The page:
# chapter 6-1 accounting and the time value of money chapter6 intermediate accounting 12th edition...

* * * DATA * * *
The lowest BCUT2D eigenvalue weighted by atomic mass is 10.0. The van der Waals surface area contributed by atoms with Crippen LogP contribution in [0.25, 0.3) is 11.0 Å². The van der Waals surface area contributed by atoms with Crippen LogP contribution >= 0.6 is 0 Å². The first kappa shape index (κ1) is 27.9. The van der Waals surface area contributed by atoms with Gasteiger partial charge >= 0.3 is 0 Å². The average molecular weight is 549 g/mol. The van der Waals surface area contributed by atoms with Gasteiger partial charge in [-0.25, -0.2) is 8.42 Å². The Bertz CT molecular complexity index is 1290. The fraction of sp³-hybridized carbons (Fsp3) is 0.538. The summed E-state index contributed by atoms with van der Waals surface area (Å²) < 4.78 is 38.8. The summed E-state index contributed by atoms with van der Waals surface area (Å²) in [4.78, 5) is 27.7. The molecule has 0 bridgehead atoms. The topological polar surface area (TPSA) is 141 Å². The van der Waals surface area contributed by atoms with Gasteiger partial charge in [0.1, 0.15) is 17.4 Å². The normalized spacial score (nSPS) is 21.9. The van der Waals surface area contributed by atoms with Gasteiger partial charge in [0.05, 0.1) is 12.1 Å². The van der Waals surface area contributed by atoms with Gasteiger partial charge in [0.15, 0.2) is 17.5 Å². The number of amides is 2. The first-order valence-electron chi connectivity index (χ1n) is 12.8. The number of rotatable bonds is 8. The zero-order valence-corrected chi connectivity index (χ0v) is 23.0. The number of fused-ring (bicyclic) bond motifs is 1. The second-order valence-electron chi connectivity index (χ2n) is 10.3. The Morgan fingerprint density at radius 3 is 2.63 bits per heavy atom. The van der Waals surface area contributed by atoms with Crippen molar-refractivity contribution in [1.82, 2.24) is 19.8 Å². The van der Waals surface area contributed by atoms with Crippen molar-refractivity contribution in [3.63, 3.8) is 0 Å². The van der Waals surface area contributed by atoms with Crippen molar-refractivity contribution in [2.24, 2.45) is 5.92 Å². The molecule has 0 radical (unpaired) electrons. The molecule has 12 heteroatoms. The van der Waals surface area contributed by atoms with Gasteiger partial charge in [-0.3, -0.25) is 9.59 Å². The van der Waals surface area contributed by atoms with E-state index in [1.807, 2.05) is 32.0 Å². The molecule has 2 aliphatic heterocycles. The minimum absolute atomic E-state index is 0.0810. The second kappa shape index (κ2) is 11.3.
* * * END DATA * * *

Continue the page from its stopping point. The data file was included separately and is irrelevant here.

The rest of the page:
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Chapter 6-1 Accounting and the Time Value of Money Chapter6 Intermediate Accounting 12th Edition Kieso, Weygandt, and Warfield Prepared by Coby Harmon, University of California, Santa Barbara Slide 2 Chapter 6-2 1.Identify accounting topics where the time value of money is relevant. 2.Distinguish between simple and compound interest. 3.Use appropriate compound interest tables. 4.Identify variables fundamental to solving interest problems. 5.Solve future and present value of 1 problems. 6.Solve future value of ordinary and annuity due problems. 7.Solve present value of ordinary and annuity due problems. 8.Solve present value problems related to deferred annuities and bonds. 9.Apply expected cash flows to present value measurement. Learning Objectives Slide 3 Chapter 6-3 Accounting and the Time Value of Money Future value of a single sum Present value of a single sum Solving for other unknowns Basic Time Value Concepts Single-Sum Problems Annuities More Complex Situations Present Value Measurement Applications The nature of interest Simple interest Compound interest Fundamental variables Future value of ordinary annuity Future value of annuity due Examples of FV of annuity Present value of ordinary annuity Present value of annuity due Examples of PV of annuity Deferred annuities Valuation of long-term bonds Effective- interest method of bond discount/ premium amortization Expected cash flow illustration Slide 4 Chapter 6-4 In accounting (and finance), the term indicates that a dollar received today is worth more than a dollar promised at some time in the future. Basic Time Value Concepts Time Value of Money LO 1 Identify accounting topics where the time value of money is relevant. Slide 5 Chapter 6-5 1. Notes 2. Leases 3. Pensions and Other Postretirement Benefits 4. Long-Term Assets Applications to Accounting Topics: Basic Time Value Concepts 5. Sinking Funds 6. Business Combinations 7. Disclosures 8. Installment Contracts LO 1 Identify accounting topics where the time value of money is relevant. Slide 6 Chapter 6-6 Payment for the use of money. Excess cash received or repaid over the amount borrowed (principal). Variables involved in financing transaction: 1. Principal - Amount borrowed or invested. 2. Interest Rate - A percentage. 3. Time - The number of years or portion of a year that the principal is outstanding. Nature of Interest Basic Time Value Concepts LO 1 Identify accounting topics where the time value of money is relevant. Slide 7 Chapter 6-7 Interest computed on the principal only. LO 2 Distinguish between simple and compound interest. Simple Interest ILLUSTRATION: On January 2, 2007, Tomalczyk borrows $20,000 for 3 years at a rate of 7% per year. Calculate the annual interest cost. Principal $20,000 Interest ratex 7% Annual interest$ 1,400 Federal law requires the disclosure of interest rates on an annual basis in all contracts. FULL YEAR Slide 8 Chapter 6-8 LO 2 Distinguish between simple and compound interest. Simple Interest ILLUSTRATION continued: On March 31, 2007, Tomalczyk borrows $20,000 for 3 years at a rate of 7% per year. Calculate the interest cost for the year ending December 31, 2007. Principal $20,000 Interest ratex 7% Annual interest$ 1,400 Partial year x 9/12 Interest for 9 months$ 1,050 PARTIAL YEAR Slide 9 Chapter 6-9 Computes interest on the principal and on interest earned to date (assuming interest is left on deposit). Compound interest is the typical interest computation applied in business situations. LO 2 Distinguish between simple and compound interest. Compound Interest Slide 10 Chapter 6-10 LO 2 Distinguish between simple and compound interest. ILLUSTRATION: On January 2, 2007, Tomalczyk borrows $20,000 for 3 years at a rate of 7% per year. Calculate the total interest cost for all three years, assuming interest is compounded annually. Compound Interest Slide 11 Chapter 6-11 LO 3 Use appropriate compound interest tables. Compound Interest Tables Table 1 - Future Value of 1 Table 2 - Present Value of 1 Table 3 - Future Value of an Ordinary Annuity of 1 Table 4 - Present Value of an Ordinary Annuity of 1 Table 5 - Present Value of an Annuity Due of 1 Five Tables in Chapter 6 Number of Periods = number of years x the number of compounding periods per year. Compounding Period Interest Rate = annual rate divided by the number of compounding periods per year. Slide 12 Chapter 6-12 LO 3 Use appropriate compound interest tables. Compound Interest Compounding can substantially affect the rate of return. A 9% annual interest compounded daily provides a 9.42% yield. How compounding affects Effective Yield for a $10,000 investment. Illustration 6-5 Slide 13 Chapter 6-13 LO 4 Identify variables fundamental to solving interest problems. Compound Interest Rate of Interest Number of Time Periods Present Value Future Value Variables Fundamental to Compound Interest Illustration 6-6 Slide 14 Chapter 6-14 LO 5 Solve future and present value of 1 problems. Single-Sum Problems Unknown Future Value Generally Classified into Two Categories Unknown Present Value Slide 15 Chapter 6-15 LO 5 Solve future and present value of 1 problems. Single-Sum Problems Future Value of a Single Sum Multiply the future value factor by its present value (principal). Illustration: BE6-1 Steve Allen invested $10,000 today in a fund that earns 8% compounded annually. To what amount will the investment grow in 3 years? Slide 16 Chapter 6-16 BE6-1 Steve Allen invested $10,000 today in a fund that earns 8% compounded annually. To what amount will the investment grow in 3 years? 0123456 Present Value $10,000 What table do we use? Single-Sum Problems Future Value? LO 5 Solve future and present value of 1 problems. Slide 17 Chapter 6-17 Table 6-1 What factor do we use? Single-Sum Problems LO 5 Solve future and present value of 1 problems. Slide 18 Chapter 6-18 Table 6-1 $10,000 x 1.25971 = $12,597 Single-Sum Problems LO 5 Solve future and present value of 1 problems. Present ValueFactorFuture Value Slide 19 Chapter 6-19 Single-Sum Problems LO 5 Solve future and present value of 1 problems. PROOF - Future Value of a Single Sum BE6-1 Steve Allen invested $10,000 today in a fund that earns 8% compounded annually. To what amount will the investment grow in 3 years? Slide 20 Chapter 6-20 BE6-1 Steve Allen invested $10,000 today in a fund that earns 8% compounded semiannually. To what amount will the investment grow in 3 years? 0123456 Present Value $10,000 What table do we use? Single-Sum Problems Future Value? LO 5 Solve future and present value of 1 problems. Slide 21 Chapter 6-21 Table 6-1 What factor do we use? Single-Sum Problems LO 5 Solve future and present value of 1 problems. 6 compounding periods 4% interest per period Slide 22 Chapter 6-22 Table 6-1 Single-Sum Problems LO 5 Solve future and present value of 1 problems. $10,000 x 1.26532 = $12,653 Present ValueFactorFuture Value Slide 23 Chapter 6-23 LO 5 Solve future and present value of 1 problems. Single-Sum Problems Present Value of a Single Sum Multiply the present value factor by the future value. Illustration: BE6-2 Itzak Perlman needs $20,000 in 4 years. What amount must he invest today if his investment earns 12% compounded annually? Slide 24 Chapter 6-24 BE6-2 Itzak Perlman needs $20,000 in 4 years. What amount must he invest today if his investment earns 12% compounded annually? 0123456 Present Value? What table do we use? Single-Sum Problems Future Value $20,000 LO 5 Solve future and present value of 1 problems. Slide 25 Chapter 6-25 Table 6-2 What factor do we use? Single-Sum Problems LO 5 Solve future and present value of 1 problems. Slide 26 Chapter 6-26 Table 6-2 Single-Sum Problems LO 5 Solve future and present value of 1 problems. $20,000 x.63552 = $12,710 Future ValueFactorPresent Value Slide 27 Chapter 6-27 BE6-2 Itzak Perlman needs $20,000 in 4 years. What amount must he invest today if his investment earns 12% compounded quarterly? 0123456 Present Value? What table do we use? Single-Sum Problems Future Value $20,000 LO 5 Solve future and present value of 1 problems. Slide 28 Chapter 6-28 Table 6-2 What factor do we use? Single-Sum Problems LO 5 Solve future and present value of 1 problems. Slide 29 Chapter 6-29 Table 6-2 Single-Sum Problems LO 5 Solve future and present value of 1 problems. $20,000 x.62317 = $12,463 Future ValueFactorPresent Value Slide 30 Chapter 6-30 AnnuitiesAnnuities (1) Periodic payments or receipts (called rents) of the same amount, (2) The same-length interval between such rents, and (3) Compounding of interest once each interval. Annuity requires the following: LO 6 Solve future value of ordinary and annuity due problems. Ordinary annuity - rents occur at the end of each period. Annuity Due - rents occur at the beginning of each period. Two Types Slide 31 Chapter 6-31 LO 6 Solve future value of ordinary and annuity due problems. Future Value of an Ordinary Annuity Rents occur at the end of each period. No interest during 1 st period. AnnuitiesAnnuities 01 Present Value 2345678 $20,00020,000 Future Value Slide 32 Chapter 6-32 BE6-13 Bayou Inc. will deposit $20,000 in a 12% fund at the end of each year for 8 years beginning December 31, Year 1. What amount will be in the fund immediately after the last deposit? 01 Present Value What table do we use? Future Value of an Ordinary Annuity 2345678 $20,00020,000 Future Value LO 6 Solve future value of ordinary and annuity due problems. Slide 33 Chapter 6-33 Table 6-3 What factor do we use? Future Value of an Ordinary Annuity LO 6 Solve future value of ordinary and annuity due problems. Slide 34 Chapter 6-34 Table 6-3 Future Value of an Ordinary Annuity $20,000 x 12.29969 = $245,994 DepositFactorFuture Value LO 6 Solve future value of ordinary and annuity due problems. Slide 35 Chapter 6-35 LO 6 Solve future value of ordinary and annuity due problems. Future Value of an Annuity Due Rents occur at the beginning of e